Running games I like to keep things close to my chest, ideally bamboozling the players over the true identity or motivation of their adversary until the last possible moment. Doing this maintains tension, helps keep the players interested and makes villains memorable, especially when the twist is unexpected.
That said, I think my favourite reveal was by a player, to me, during one of my own games. We were playing the Call of Cthulhu campaign, Tatters of the King, which is, to date, the best Call of Cthulhu campaign I’ve read and certainly the best I’ve run.
WARNING– There will be some spoilers ahead.
Throughout the campaign the investigators had been plagued by visions of the King in Yellow, following witnessing the King in Yellow play and investigating events surrounding it and a cult of Hastur. As the game built to its conclusion the party travelled to India tracking the cult activity and the closer they got to the source of Hastur’s power, the more frequent and intense the visions became. For one particular investigator the visions were particularly intense and began to wear on his sanity.
The campaign culminates high in the mountains of Tibet, in sight of Everest, after the party enter a cave and so proceed to an other worldly location close to the Cyclades. After some exploration they reach a room in which they are approached by a vestige of Hastur who asks them all a single question ‘Will you Guide me?’.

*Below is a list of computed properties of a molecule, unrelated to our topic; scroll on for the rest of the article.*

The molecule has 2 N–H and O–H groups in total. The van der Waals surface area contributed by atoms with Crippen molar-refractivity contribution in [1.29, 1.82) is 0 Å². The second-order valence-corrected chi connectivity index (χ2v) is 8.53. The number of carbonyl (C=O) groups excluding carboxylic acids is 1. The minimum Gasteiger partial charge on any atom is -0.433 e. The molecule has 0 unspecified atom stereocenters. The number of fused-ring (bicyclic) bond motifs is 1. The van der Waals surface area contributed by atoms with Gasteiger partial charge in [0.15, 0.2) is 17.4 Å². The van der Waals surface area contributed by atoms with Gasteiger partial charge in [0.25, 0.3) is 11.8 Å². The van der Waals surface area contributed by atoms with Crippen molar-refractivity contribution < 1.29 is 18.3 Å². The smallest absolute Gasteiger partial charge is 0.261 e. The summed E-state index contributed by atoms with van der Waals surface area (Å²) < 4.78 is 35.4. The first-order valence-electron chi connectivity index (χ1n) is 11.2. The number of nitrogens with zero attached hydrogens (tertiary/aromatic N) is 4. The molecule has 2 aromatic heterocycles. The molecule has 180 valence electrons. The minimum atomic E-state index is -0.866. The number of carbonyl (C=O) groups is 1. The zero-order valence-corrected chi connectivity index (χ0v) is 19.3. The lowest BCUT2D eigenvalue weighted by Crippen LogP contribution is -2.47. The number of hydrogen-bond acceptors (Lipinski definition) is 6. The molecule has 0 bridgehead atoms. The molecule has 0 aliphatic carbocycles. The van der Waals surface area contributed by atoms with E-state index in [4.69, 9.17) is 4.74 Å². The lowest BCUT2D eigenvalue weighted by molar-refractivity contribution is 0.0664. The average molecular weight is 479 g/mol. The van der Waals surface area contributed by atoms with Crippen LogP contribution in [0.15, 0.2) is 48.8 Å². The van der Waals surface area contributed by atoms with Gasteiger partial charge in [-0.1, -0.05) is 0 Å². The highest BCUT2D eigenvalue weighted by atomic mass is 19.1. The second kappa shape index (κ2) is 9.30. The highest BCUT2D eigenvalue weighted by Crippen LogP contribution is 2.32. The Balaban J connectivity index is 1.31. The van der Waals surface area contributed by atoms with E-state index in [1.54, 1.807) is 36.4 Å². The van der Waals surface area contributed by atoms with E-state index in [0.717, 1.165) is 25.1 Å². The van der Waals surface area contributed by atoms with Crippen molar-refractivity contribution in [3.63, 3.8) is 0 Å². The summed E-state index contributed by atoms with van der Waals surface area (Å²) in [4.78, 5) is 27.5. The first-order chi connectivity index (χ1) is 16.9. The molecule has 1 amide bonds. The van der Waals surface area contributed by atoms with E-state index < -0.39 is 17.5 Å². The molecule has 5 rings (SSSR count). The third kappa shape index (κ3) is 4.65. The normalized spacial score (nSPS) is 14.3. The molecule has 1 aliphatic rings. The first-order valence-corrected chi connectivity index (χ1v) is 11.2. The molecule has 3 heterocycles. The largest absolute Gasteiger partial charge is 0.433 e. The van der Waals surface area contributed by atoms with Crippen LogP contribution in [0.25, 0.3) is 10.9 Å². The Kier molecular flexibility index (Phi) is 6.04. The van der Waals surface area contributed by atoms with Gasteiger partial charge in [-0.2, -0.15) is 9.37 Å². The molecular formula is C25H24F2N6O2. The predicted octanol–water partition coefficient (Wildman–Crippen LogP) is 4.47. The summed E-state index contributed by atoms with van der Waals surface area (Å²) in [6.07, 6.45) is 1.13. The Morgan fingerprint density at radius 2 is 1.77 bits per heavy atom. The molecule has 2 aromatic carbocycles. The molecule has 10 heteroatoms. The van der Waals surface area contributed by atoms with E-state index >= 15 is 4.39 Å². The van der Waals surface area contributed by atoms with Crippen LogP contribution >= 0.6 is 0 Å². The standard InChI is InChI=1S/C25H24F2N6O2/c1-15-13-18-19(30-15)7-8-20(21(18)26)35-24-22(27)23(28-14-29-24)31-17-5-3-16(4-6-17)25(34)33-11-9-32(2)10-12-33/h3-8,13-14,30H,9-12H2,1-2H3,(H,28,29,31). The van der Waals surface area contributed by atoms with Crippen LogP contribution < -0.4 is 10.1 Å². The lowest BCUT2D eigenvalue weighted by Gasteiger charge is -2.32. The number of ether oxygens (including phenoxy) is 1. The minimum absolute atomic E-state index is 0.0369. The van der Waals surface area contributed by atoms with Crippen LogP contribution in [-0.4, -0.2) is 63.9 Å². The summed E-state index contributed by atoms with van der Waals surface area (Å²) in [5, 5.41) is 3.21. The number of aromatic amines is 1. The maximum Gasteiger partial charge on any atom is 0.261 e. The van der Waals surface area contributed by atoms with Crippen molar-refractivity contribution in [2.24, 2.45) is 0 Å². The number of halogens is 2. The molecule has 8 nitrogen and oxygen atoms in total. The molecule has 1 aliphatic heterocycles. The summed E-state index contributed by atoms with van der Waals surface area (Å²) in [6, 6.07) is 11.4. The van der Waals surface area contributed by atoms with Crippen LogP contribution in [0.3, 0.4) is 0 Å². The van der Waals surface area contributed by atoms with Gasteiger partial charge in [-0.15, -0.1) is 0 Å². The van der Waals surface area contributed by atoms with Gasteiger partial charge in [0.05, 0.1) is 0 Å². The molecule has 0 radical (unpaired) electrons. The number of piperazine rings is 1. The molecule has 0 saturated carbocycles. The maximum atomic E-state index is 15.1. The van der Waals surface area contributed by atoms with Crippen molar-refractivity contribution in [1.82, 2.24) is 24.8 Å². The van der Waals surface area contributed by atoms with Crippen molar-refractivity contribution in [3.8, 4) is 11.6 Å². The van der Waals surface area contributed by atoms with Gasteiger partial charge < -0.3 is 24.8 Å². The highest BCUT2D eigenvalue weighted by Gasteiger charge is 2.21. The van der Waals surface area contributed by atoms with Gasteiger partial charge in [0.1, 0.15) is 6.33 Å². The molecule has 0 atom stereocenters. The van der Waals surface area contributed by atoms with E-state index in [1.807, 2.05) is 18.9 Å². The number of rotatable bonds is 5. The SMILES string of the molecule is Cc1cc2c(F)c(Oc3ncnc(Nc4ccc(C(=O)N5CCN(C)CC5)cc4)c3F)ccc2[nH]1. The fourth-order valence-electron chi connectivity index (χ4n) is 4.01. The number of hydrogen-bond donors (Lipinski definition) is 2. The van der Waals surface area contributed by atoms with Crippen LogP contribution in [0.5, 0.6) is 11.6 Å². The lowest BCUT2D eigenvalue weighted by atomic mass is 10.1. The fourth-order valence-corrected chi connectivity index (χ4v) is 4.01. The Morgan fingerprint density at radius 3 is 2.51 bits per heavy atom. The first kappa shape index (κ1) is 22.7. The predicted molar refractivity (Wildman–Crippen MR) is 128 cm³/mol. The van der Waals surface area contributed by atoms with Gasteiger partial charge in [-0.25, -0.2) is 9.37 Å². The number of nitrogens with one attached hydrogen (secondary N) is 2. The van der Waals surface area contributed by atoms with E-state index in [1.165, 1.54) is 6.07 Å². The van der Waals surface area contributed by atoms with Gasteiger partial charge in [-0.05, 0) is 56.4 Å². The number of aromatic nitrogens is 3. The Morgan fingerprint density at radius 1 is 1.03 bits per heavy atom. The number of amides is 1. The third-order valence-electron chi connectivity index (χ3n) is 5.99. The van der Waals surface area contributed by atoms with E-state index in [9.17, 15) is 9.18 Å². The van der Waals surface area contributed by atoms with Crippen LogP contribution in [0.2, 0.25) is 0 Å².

The party have to each make their own decision as to what they want to do. All replying ‘no’ simply delays the inevitable, as Hastur will return again when the stars are right. The correct answer is to reply ‘yes’ and then lead Hastur astray as you guide him to Earth, forever dooming your soul but saving the planet from certain doom. I gave each player a piece of paper and asked them to write their answer, Yes or No, with no conferring between them. I then gathered the paper and secretly read the result.
As expected one wrote ‘yes’ and so I turned to him to describe the scene as it evolved and, much to my surprise, the player didn’t lead Hastur astray, didn’t even try, he guided him straight to Earth and so doomed the planet. Shocked, I asked why, since leading him astray is made clear as an option, and my players answer was that most surprising reveal “After everything that has happened, everything I’ve seen, heard and done, I felt that I was the avatar of Hastur, I was the one destined to bring him to Earth to rule”.
I have to say, I’ve never felt like I have done a more effective job running a game than in that moment, when I realised that I’d managed to coerce a player to end the world through the subtle manipulation of what he experienced throughout the campaign.